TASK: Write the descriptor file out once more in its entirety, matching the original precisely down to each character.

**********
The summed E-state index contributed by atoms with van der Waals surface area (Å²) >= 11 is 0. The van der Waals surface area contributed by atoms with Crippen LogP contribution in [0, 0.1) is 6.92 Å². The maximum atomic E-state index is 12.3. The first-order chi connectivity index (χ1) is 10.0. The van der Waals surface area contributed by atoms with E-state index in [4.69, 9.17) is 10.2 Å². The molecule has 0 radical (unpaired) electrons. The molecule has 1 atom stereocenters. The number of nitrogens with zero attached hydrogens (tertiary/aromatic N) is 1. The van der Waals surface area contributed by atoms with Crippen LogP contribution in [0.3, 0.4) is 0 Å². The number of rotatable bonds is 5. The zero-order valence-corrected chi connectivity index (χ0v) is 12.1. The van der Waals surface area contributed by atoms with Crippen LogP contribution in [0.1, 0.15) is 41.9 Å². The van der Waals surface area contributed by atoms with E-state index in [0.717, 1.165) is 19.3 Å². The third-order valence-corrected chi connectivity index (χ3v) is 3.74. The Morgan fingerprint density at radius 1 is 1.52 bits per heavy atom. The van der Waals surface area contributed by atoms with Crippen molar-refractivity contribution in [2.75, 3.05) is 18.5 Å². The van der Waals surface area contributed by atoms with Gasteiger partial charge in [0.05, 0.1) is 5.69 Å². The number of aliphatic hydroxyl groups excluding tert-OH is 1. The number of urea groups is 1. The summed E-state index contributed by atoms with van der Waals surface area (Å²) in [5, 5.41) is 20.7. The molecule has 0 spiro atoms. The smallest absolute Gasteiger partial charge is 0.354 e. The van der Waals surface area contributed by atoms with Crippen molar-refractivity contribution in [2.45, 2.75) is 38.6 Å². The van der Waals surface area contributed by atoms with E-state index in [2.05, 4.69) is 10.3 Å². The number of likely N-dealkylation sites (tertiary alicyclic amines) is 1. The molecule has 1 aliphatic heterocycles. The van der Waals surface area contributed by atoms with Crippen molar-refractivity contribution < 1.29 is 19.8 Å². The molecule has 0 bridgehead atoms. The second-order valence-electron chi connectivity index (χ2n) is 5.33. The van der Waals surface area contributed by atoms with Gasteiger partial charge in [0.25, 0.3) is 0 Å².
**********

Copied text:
The summed E-state index contributed by atoms with van der Waals surface area (Å²) >= 11 is 0. The van der Waals surface area contributed by atoms with Crippen LogP contribution in [0, 0.1) is 6.92 Å². The maximum atomic E-state index is 12.3. The first-order chi connectivity index (χ1) is 10.0. The van der Waals surface area contributed by atoms with E-state index in [4.69, 9.17) is 10.2 Å². The molecule has 0 radical (unpaired) electrons. The molecule has 1 atom stereocenters. The number of nitrogens with zero attached hydrogens (tertiary/aromatic N) is 1. The van der Waals surface area contributed by atoms with Crippen LogP contribution in [0.3, 0.4) is 0 Å². The number of rotatable bonds is 5. The zero-order valence-corrected chi connectivity index (χ0v) is 12.1. The van der Waals surface area contributed by atoms with Crippen LogP contribution in [0.1, 0.15) is 41.9 Å². The van der Waals surface area contributed by atoms with E-state index in [0.717, 1.165) is 19.3 Å². The third-order valence-corrected chi connectivity index (χ3v) is 3.74. The Morgan fingerprint density at radius 1 is 1.52 bits per heavy atom. The van der Waals surface area contributed by atoms with Crippen molar-refractivity contribution in [2.75, 3.05) is 18.5 Å². The van der Waals surface area contributed by atoms with Gasteiger partial charge in [0.05, 0.1) is 5.69 Å². The number of aliphatic hydroxyl groups excluding tert-OH is 1. The number of urea groups is 1. The summed E-state index contributed by atoms with van der Waals surface area (Å²) in [5, 5.41) is 20.7. The molecule has 0 spiro atoms. The smallest absolute Gasteiger partial charge is 0.354 e. The van der Waals surface area contributed by atoms with Crippen molar-refractivity contribution in [2.45, 2.75) is 38.6 Å². The van der Waals surface area contributed by atoms with E-state index in [2.05, 4.69) is 10.3 Å². The number of likely N-dealkylation sites (tertiary alicyclic amines) is 1. The molecule has 1 aliphatic heterocycles. The van der Waals surface area contributed by atoms with Crippen molar-refractivity contribution < 1.29 is 19.8 Å². The molecule has 0 bridgehead atoms. The second-order valence-electron chi connectivity index (χ2n) is 5.33. The van der Waals surface area contributed by atoms with Gasteiger partial charge in [0.25, 0.3) is 0 Å².